Sam and me

I got to meet last week with Sen. Sam Aanestad, R-Grass Valley, as he made his pass through our neck of his district. Aanestad has an office on the third floor of the Chico Municipal Building, and I’d been invited there by Aanestad’s senior consultant, Josh Cook. Misunderstanding some of the details included in my e-mailed invitation from Cook, I arrived at Aanestad’s office a week and five minutes early. I didn’t stick around and wait, though, because I’m a busy guy with important things to do. When I returned a week later, the senator already had someone in his office, and I was asked to wait, but this time it would only be for 10 minutes or so. I could handle that. While I passed the time in the little room where they have the media mailboxes, a round table, a television, DVD player and a collection of videos and DVD recordings of Chico City Council and Parks Commission meetings, I was joined by local economic mover and shaker Bob Linscheid, who also had an appointment with the senator. Soon I was summoned into Aanestad’s office. As I walked down the short hall leading to the office door, I got this sinking feeling and was suddenly transported back to about 1970; I was in junior high school and headed to the principal’s office.

The conservative senator and I talked about the state of affairs in Sacramento, what with the new governor and all. He told me that, unlike some of his fellow conservative Republicans, he did not go gaga over the new and severely moderate Republican governor. Aanestad said he’d been asked by Bill Simon during the recall election for an endorsement. But Simon dropped out of the race, so Aanestad didn’t endorse anyone. Now, he said, he’s waiting to see how the new governor performs on the job. I asked if he was optimistic. “I recently sat next to [failed Republican gubernatorial candidate Sen. Tom] McClintock,” Aanestad said. “And he is the most pessimistic person I know. But he told me he was optimistic about the future. If Tom is optimistic, then so am I.” Fair enough.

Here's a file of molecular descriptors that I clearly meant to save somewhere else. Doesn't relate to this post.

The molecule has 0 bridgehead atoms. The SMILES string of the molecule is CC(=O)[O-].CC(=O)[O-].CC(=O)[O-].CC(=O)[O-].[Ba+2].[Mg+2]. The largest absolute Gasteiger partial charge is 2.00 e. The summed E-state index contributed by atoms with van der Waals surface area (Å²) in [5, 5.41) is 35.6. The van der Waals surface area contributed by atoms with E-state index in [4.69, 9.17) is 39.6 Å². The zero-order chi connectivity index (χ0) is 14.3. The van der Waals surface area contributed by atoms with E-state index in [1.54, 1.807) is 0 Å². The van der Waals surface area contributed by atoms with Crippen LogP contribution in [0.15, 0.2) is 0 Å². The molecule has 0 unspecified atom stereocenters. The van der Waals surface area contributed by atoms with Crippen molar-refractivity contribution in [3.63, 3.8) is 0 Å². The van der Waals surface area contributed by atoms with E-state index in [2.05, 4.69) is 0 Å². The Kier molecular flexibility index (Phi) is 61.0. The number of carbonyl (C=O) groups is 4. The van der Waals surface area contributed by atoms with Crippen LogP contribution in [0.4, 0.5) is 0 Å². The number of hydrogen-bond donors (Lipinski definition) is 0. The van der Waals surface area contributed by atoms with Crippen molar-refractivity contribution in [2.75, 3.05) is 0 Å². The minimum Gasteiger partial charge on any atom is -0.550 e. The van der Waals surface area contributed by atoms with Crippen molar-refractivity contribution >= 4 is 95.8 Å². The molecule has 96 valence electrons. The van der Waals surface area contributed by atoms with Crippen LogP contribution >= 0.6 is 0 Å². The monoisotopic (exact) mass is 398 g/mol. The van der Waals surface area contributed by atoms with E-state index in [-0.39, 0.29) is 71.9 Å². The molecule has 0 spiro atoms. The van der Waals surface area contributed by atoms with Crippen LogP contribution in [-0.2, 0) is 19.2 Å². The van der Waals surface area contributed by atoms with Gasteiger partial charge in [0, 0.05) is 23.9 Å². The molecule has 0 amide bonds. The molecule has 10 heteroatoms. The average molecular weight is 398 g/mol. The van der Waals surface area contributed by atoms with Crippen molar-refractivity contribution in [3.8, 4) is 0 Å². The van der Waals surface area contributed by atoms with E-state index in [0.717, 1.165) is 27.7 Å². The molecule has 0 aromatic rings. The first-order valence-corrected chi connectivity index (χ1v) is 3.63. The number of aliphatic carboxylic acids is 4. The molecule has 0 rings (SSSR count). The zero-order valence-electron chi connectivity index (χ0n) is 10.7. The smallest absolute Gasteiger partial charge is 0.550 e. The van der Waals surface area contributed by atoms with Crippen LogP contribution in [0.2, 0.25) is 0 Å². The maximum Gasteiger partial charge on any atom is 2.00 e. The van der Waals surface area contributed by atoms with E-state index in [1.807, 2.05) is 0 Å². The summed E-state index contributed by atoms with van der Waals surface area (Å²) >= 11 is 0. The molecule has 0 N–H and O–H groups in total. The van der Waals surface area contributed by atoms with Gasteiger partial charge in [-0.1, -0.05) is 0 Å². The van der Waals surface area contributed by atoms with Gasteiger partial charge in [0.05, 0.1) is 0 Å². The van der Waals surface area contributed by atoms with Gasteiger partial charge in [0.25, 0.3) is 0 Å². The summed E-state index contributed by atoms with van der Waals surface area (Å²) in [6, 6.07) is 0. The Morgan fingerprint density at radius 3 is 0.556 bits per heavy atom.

CBS folded this week in the face of a conservative firestorm and decided not to air its two-part mini-series on Ronald Reagan. No wonder. Look at this (uncorrected) letter we received via e-mail from a couple in Redding (and note that the conservative organization GOP Team Leader has stopped sending its members electronic form letters to which they can attach their names, instead simply suggesting topics for letters to the editor indicating support or protest): “Dear Chico News & Review: Please do not support the airing of the miniseries that supports a liberal agenda. This miniseries does not utilize the truth and has actually admitted that it made things up. Made up damaing quotes in a effort to make ronald reagon look bad. Where will it stop….”

Call me sensitive, childish, sophomoric if you wish, but this column, launched in the spring of 1994 and taken over by me a few months after its creation, is neither little nor glib, as it was recently labeled by a fellow hack journalist. “You’re not going to put this in your glib little column, are you?” this person demanded after telling me something of minor interest. Glib little column? My dictionary defines “glib” as a) performed with ease and informality; b) superficial; insincere. I think this person was leaning on the latter definition. Why do people insist on slipping in the adjective “little” (or glib) when referring to this column, this weekly toil, this thing that pretty much validates my earthly existence? Would you ask master builder and renovator Wayne Cook, “How’s that little Diamond Hotel restoration coming along?” Of course not. Consider the other columns in this town. Physically, measured by word-count, this one is no smaller than David Little’s weekly effort over at the E-R. This column runs 650 to 750 words; Little’s is about the same. Does anybody ever ask, “Did you read Little’s little column this week about his hunting/fishing/camping-with-the-guys trip?” Over at The Synthesis, Bill Fishkin’s offering usually adds up to about 400 words. (It’s not that he doesn’t have the space, he just seems to run out of things to say.) So call it stupid; call it a waste of ink; call it pointless. Just don’t call it little.